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Old 03-16-2023, 09:26 PM   #1
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New tires on our truck

We're driving a 2018 F150, bought used in December 2020 with 39,000 miles. We've got 72,000 miles now. The truck had Goodyear Wrangler LT275/65-18 on it when we bought it. I think these are the original tires based on date codes of 07/18. Tread depth is still about 5/32 which is kind of amazing. We're making a couple of long trips this summer. Should I replace these now?
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Old 03-16-2023, 09:51 PM   #2
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5 years is all they're engineered for, so even with sufficient tread, I say the truck is due for some new shoes.


My '21 F-150 came with the same size Wranglers as yours, but I decided to go with Falken Wildpeak AT3 (3 peak/snowflake) in 275/70/18 for a set of winter tires. I'm happy with them, but I did lose about 15% of my average MPG (not towing).



In 6 weeks I'll find out how much of a hit I get when I am towing.
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Old 03-16-2023, 09:53 PM   #3
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I had those on my Highlander before I traded it for the F150, great tires in snow.
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Old 03-24-2023, 02:40 PM   #4
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Throwing tires away just because they are five years old is ridiculous. Even the tire manufacturers don't suggest that, but it is a popular sales technique with some tire retailers.
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Old 03-24-2023, 03:19 PM   #5
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Tires

Quote:
Originally Posted by Shearwater View Post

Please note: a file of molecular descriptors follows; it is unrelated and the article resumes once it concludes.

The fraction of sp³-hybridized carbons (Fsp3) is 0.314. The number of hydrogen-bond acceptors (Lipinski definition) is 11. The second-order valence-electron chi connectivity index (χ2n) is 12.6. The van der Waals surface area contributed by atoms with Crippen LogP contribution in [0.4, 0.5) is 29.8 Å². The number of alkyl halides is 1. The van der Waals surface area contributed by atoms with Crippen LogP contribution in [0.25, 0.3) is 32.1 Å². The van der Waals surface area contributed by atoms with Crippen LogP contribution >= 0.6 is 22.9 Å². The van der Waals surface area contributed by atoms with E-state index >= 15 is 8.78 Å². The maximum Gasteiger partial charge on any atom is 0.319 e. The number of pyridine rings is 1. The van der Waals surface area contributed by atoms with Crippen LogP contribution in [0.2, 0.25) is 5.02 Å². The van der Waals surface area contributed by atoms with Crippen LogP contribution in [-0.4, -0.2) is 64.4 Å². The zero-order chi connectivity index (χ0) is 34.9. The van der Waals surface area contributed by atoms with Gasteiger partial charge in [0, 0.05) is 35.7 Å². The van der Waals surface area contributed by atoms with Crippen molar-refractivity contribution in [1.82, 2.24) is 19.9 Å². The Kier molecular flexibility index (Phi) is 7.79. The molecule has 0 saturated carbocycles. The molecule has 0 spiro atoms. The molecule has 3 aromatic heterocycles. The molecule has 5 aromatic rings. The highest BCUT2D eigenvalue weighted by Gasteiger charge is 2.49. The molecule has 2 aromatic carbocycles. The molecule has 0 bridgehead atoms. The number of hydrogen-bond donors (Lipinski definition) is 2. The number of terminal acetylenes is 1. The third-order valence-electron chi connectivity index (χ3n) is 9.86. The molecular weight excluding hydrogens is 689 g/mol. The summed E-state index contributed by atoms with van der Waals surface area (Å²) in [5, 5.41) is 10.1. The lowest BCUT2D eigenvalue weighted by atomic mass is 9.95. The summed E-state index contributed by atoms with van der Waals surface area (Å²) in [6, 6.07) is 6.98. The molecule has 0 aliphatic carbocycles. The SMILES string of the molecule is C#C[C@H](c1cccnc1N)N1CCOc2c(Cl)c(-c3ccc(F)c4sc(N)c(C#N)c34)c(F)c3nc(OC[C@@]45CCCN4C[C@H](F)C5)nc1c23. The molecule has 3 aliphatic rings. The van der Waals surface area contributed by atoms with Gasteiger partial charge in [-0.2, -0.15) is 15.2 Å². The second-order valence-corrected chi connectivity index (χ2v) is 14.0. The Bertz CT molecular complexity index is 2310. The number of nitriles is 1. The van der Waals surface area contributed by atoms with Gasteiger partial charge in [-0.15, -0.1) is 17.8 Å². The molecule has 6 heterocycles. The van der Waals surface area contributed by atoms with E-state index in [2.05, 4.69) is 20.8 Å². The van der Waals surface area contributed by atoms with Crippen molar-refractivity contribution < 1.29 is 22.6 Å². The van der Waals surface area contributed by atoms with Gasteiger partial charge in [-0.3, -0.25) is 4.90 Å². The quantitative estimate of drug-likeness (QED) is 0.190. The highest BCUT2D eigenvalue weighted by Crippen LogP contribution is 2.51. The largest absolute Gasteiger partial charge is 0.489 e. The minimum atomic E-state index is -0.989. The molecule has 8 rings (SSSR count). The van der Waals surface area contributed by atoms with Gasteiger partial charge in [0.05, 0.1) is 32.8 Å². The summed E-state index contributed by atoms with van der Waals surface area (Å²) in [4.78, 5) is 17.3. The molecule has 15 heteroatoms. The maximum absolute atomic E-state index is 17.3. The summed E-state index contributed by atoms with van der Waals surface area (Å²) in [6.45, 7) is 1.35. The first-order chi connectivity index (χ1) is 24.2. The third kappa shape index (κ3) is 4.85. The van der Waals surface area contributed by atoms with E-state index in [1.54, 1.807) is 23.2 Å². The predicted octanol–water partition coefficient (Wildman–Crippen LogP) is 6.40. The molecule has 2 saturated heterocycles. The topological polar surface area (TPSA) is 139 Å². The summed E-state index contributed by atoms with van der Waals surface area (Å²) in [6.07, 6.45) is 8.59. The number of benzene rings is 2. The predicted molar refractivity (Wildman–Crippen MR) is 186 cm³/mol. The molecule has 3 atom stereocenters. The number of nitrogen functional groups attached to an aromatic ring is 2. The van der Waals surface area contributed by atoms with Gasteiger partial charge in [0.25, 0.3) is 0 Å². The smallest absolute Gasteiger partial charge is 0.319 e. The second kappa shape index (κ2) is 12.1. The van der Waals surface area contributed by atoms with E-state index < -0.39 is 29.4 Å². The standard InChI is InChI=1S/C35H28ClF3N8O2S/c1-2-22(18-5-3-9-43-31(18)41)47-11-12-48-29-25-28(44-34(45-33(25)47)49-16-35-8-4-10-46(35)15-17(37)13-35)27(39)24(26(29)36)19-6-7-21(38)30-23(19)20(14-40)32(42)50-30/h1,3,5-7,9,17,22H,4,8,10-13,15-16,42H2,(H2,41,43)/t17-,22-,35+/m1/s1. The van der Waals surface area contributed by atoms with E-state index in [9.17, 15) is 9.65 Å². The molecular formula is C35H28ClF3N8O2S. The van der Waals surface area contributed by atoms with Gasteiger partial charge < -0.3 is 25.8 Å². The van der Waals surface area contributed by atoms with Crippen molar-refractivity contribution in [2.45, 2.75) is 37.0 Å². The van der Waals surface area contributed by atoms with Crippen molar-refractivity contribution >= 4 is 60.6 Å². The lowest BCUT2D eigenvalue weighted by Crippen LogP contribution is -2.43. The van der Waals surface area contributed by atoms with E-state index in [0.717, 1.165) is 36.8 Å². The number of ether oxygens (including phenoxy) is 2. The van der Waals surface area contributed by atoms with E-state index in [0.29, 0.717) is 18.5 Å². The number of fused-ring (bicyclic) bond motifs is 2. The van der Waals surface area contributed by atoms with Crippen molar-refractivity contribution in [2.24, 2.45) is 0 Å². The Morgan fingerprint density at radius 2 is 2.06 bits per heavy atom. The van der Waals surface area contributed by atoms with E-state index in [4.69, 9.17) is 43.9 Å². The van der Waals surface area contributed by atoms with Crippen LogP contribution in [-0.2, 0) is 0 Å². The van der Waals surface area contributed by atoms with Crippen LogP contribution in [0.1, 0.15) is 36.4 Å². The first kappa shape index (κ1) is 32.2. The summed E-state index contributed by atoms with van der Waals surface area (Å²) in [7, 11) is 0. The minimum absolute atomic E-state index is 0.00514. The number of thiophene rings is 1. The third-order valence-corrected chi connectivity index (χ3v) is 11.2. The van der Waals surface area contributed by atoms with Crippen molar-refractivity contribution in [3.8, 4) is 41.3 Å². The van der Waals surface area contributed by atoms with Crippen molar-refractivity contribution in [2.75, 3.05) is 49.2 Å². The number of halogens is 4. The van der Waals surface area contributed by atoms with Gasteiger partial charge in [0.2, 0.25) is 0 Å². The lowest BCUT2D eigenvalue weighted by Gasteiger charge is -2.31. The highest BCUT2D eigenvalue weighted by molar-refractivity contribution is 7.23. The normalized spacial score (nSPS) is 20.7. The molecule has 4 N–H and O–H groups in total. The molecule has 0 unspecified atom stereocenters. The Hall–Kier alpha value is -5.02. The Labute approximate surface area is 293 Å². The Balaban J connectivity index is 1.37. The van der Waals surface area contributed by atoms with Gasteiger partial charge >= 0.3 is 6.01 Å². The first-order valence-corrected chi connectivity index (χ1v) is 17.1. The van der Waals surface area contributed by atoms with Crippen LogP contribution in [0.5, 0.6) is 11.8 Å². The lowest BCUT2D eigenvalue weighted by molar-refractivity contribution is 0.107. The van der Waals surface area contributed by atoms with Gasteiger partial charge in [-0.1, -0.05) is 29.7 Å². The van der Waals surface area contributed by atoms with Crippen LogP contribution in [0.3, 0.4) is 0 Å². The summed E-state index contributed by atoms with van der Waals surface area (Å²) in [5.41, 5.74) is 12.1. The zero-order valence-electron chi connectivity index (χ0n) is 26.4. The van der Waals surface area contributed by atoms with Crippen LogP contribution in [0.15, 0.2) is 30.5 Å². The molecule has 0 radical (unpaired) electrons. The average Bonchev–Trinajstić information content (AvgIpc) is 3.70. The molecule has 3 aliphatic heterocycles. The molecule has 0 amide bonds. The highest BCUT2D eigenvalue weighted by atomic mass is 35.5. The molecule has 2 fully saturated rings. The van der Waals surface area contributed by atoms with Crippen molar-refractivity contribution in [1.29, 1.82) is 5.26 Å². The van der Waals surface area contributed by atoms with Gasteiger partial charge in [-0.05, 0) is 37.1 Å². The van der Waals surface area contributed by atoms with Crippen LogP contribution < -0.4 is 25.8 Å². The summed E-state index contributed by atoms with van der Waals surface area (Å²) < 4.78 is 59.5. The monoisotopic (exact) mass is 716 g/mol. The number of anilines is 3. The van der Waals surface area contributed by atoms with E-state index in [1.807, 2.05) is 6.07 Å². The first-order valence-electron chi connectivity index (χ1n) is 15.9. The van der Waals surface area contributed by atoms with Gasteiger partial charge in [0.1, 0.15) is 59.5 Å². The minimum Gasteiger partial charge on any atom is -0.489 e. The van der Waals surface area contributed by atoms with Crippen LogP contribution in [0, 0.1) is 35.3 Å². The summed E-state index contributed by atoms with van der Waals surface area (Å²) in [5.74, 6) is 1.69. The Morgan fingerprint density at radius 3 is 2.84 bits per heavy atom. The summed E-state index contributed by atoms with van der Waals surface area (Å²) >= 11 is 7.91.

We're driving a 2018 F150, bought used in December 2020 with 39,000 miles. We've got 72,000 miles now. The truck had Goodyear Wrangler LT275/65-18 on it when we bought it. I think these are the original tires based on date codes of 07/18. Tread depth is still about 5/32 which is kind of amazing. We're making a couple of long trips this summer. Should I replace these now?
I wore out several sets or wranglers when I had pickups. Always rotated including the spare.
Ran them down to 3/32. Always liked to have fresh ones put on in late fall on the 4WD pickups. Even at 3,4 or 5/32 they worked pretty well on snow and perfect on dry paving. When I bought new ones, the dealer would automatically charge me for disposal. Id tell him to take the charge off, Id take the tires with me. That kept them out of his used tire rack. Then Id take them to the city park that had a tire machine. Id leave them stacked up by the door and tell the foreman that the seasonals could have them. The next day there would magically be no tires and a couple happy seasonal guys or ladies. Did that with my Honda Accord Michelins too.

I have bought and sold tires for 60 years. Never worried about a car or truck tire aging out if it was getting driven regularly. Obviously some dont feel this is correct and others feel Im right. Matters not to me, this is my experience.

Have a great day, rotate your tires, check the pressures often, keep them balanced, inspect them and pick out the rocks.

I changed two valve stems on fluid filled rear tractor tires earlier this month. The tires are 21 years old. Heard one ask the other if he wanted to roll into town and have a cold one now that the fat guy gave us new stems and some fresh air. They looked good with 14 lbs pressure in them.

Iowa Dave
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Old 03-24-2023, 03:58 PM   #6
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My 2016 F150 has the original Wrangler Fortitudes on them. At only 51,000 they are still looking pretty good.
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Old 03-24-2023, 05:23 PM   #7
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Originally Posted by Brian B-P View Post
Throwing tires away just because they are five years old is ridiculous. Even the tire manufacturers don't suggest that, but it is a popular sales technique with some tire retailers.
Have to agree with this. Most LT and passenger tires these days can go for about 6-8 and even up to10 years as long as there is no dry rot and the tread is good. I never get close that though, as I usually accumulate miles before I go much beyond 5 years.
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Old 03-24-2023, 08:24 PM   #8
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Big difference with the new tires, glad we made the change. The old tires were doing a lot of slipping and sliding in the snow. The drifting was fun but maybe not while towing. I'm sure I could have gotten another summer out of the old ones but now I can relax.
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